Over the past few weeks, as Arizona Governor Jan Brewer has taken aim at President Obama’s deferred action program and both major parties have opened their national conventions, the media has carried a lot of jargon-laden debate about America’s immigration system and how to reform it. Much of this back-and-forth centers on deportations and detention. I thought it might behoove us to take a step back and look at these topics in detail: where the deportations and detention debate began, how it stands today, and how LIRS is advocating for reform.
A good look at the roots of the debate can be found in Daniel Kanstroom’s excellent Aug. 30th New York Times article on how America has become, as he terms it, a “deportation nation.” While Barack Obama has been variously chided and lauded for being the president who has overseen the most deportations ever, the problem runs much deeper than simply the actions of the past four years.
Before 1996, Kanstroom reports, deportation was a fairly small part of the work of the Department of Homeland Security, then called the Immigration and Naturalization Service. Since then, however, with the passage of the Illegal immigration Reform and immigrant Responsibility Act of 1996, “one of histories’ most open societies has developed a huge, costly, harsh system of expulsion.” Kanstroom’s position is that we have used and abused our deportation and detention systems, exuding fiscal and moral irresponsibility. It seems that we have forgotten our “melting pot” history, and have made the end goal of our immigration system the deportation of otherwise law-abiding people instead of the inclusiveness of a dynamic population group.
This “vast experiment in deportation” has been far from successful, however. It “hasn’t deterred undocumented immigration, which increased steadily from 2000 to 2007. Nor has it substantially reduced serious crime rates; a 2007 study found that American men between 18 and 39 were 5 times more likely than foreign born men to be imprisoned. What is has done is forcibly separate hundreds of thousands of families.” For more information on common misconceptions on how the immigration system works or doesn’t, check out LIRS’ mythbusters series.
And this transformation into the deportation nation has been far from cost-effective. Immigration detention costs the government about 166 dollars a day per detained person. Last week, Los Angeles released a new report that said the city spent over $26 million annually to detain individuals at the request of Immigration and Customs Enforcement (ICE). In a similar fashion, Dan Gordon, Communications Assistant for the National Immigration Forum, laid out explicitly how much inhumane detention was costing in his Aug. 29th article for Immigration Impact, “Doing the Math: Immigration Detention Costs a Pretty Penny.” Gordon says that “by detaining and deporting only those immigrants who pose a threat to public safety and by employing community-based alternatives to detention, the government could save up to 1.6 billion a year.” And that does not even take into account the emotional and psychological trauma that detention causes immigrants, their families and U.S. communities.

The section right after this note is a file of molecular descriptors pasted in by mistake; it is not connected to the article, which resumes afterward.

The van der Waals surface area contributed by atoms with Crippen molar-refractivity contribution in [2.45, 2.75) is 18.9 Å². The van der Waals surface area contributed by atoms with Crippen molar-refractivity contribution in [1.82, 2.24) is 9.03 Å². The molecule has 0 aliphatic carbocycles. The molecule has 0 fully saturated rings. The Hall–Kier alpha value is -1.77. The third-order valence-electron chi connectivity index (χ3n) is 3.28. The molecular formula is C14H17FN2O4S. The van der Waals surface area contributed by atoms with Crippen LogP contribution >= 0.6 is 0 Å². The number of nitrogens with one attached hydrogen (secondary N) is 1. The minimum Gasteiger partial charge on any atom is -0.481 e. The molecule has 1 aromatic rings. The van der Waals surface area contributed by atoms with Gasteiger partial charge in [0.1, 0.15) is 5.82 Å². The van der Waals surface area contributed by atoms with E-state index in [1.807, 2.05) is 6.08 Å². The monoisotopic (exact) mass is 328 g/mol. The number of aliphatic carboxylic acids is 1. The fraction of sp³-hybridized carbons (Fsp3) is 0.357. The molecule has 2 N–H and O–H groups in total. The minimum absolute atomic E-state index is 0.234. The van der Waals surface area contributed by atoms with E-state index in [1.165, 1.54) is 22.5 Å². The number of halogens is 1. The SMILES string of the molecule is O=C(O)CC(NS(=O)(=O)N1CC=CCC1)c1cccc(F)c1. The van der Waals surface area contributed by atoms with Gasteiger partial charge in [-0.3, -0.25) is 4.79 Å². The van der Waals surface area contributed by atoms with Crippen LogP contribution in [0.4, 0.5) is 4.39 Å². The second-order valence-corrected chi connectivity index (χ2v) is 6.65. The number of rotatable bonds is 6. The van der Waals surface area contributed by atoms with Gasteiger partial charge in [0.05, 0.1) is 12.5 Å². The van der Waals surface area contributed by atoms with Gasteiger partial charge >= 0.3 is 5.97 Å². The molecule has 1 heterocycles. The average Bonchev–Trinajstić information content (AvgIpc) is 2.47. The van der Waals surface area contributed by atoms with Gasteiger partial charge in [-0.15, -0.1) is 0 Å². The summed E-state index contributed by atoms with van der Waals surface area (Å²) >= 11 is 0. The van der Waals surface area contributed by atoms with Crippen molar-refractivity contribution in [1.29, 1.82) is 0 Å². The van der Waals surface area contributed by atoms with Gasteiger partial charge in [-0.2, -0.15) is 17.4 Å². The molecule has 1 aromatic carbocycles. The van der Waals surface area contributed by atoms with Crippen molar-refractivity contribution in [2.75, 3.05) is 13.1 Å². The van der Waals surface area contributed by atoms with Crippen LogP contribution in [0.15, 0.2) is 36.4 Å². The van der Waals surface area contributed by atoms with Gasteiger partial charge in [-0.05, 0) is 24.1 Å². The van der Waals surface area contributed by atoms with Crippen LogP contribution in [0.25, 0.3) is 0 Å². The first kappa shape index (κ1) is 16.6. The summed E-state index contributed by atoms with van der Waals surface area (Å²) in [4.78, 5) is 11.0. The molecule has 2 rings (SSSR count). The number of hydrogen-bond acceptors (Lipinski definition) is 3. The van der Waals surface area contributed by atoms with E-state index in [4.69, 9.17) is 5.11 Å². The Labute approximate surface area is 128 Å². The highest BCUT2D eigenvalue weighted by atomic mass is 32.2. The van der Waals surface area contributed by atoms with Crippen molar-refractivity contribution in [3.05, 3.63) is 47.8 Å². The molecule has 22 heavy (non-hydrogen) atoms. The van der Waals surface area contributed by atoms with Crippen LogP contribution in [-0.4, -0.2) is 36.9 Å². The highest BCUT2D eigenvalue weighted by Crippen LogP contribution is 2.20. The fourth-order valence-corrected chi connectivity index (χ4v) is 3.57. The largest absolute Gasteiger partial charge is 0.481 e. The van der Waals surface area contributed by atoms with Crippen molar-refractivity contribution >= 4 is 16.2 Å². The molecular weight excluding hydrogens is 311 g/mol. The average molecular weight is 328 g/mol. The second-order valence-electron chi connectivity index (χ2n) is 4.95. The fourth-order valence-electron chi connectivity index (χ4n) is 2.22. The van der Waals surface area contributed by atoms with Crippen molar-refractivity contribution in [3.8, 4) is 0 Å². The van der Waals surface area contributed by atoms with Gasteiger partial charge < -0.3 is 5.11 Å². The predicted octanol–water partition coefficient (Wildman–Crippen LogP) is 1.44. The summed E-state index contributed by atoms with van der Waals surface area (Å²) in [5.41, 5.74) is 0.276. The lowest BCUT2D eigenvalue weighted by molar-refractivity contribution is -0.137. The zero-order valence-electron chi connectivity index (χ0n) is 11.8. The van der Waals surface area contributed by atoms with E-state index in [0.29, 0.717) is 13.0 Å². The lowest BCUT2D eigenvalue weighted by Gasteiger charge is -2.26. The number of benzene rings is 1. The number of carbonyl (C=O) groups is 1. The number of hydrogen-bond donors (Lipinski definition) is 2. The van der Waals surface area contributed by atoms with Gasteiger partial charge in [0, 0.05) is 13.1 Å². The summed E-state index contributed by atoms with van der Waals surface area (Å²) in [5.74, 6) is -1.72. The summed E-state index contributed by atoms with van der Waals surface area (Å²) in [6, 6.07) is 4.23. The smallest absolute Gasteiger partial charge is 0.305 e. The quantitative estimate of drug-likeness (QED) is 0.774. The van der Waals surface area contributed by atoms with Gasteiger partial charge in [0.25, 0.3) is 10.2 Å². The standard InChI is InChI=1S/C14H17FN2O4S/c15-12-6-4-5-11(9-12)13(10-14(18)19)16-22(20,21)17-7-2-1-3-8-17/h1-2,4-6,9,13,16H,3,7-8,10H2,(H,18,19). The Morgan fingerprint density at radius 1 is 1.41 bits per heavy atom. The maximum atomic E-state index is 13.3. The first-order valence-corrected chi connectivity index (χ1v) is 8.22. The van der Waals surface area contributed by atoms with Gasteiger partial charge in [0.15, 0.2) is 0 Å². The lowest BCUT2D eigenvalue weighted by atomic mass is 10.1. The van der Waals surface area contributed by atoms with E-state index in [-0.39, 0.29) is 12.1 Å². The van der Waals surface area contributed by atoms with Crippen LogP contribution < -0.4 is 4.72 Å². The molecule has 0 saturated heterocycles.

The human toll described by Kanstroom and Gordon are the primary reasons LIRS supports community-based alternatives to detention, and, through our work in the Access to Justice unit, advocates for the rights of immigrants currently in detention or recently released who await a final decision from the courts about their future. Our current detention processes are inhumane and largely unnecessary, and even in violation of international conventions that safeguard the rights of migrants. Additionally, alternatives to detention, namely community-based alternatives, would cost the government roughly 18 percent of their current spending.
LIRS advocates for the United States to stop spending so much money on ineffective and inhumane proceedings. Instead, the government should save taxpayers money by creating more community-based alternatives to detention that provide people with necessary services that encourage compliance with ongoing immigration proceedings, rehabilitation from past torture or trauma, and long-term integration into U.S. society. These alternatives provide “supervised release and assistance programs that work with individuals selected based on a positive assessment of their ties to the community, compliance in previous proceedings, and whether they pose a threat to public safety.” Therefore, resources are spent on an individual level, eliminating unnecessary costs, both fiscal and humanitarian, and migrants are able to access critical services in their community.
Reports by people such as Kanstroom and Gordon bear out LIRS’s position that, for ethical, legal, and financial reasons, the United States should pursue community-based alternatives to detention, or risk becoming a “deportation and detention nation” indefinitely. As the dust settles from political conventions and disputes over deferred action, we can aim for a future with more just alternatives to detention, fewer wasted taxpayer dollars, and a more humane responses to migration flows in the United States.
You can make a difference at this pivotal moment. For more information on alternatives to detention and how to advocate and educate, click here. For more information on how to volunteer to visit an immigrant in detention, click here. Stand for Welcome!
Image credit: AshtonNekolah